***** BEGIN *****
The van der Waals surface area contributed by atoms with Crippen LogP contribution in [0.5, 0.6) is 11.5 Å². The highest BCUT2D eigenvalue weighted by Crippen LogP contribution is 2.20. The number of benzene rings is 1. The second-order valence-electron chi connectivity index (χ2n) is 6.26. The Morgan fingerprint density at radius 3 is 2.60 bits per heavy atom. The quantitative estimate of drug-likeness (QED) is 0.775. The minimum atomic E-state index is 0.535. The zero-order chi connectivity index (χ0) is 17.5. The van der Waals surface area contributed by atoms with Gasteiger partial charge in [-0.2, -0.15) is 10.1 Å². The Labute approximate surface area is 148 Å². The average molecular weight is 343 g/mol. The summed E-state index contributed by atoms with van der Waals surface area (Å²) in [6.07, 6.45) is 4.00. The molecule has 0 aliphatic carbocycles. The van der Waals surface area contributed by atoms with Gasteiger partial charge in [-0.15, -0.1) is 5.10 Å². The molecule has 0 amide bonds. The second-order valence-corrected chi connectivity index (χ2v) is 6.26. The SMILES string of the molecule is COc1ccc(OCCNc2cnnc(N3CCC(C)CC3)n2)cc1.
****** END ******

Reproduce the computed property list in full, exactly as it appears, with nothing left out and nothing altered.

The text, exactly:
The van der Waals surface area contributed by atoms with Crippen LogP contribution in [0.5, 0.6) is 11.5 Å². The highest BCUT2D eigenvalue weighted by Crippen LogP contribution is 2.20. The number of benzene rings is 1. The second-order valence-electron chi connectivity index (χ2n) is 6.26. The Morgan fingerprint density at radius 3 is 2.60 bits per heavy atom. The quantitative estimate of drug-likeness (QED) is 0.775. The minimum atomic E-state index is 0.535. The zero-order chi connectivity index (χ0) is 17.5. The van der Waals surface area contributed by atoms with Gasteiger partial charge in [-0.2, -0.15) is 10.1 Å². The Labute approximate surface area is 148 Å². The average molecular weight is 343 g/mol. The summed E-state index contributed by atoms with van der Waals surface area (Å²) in [6.07, 6.45) is 4.00. The molecule has 0 aliphatic carbocycles. The van der Waals surface area contributed by atoms with Gasteiger partial charge in [-0.15, -0.1) is 5.10 Å². The molecule has 0 amide bonds. The second-order valence-corrected chi connectivity index (χ2v) is 6.26. The SMILES string of the molecule is COc1ccc(OCCNc2cnnc(N3CCC(C)CC3)n2)cc1.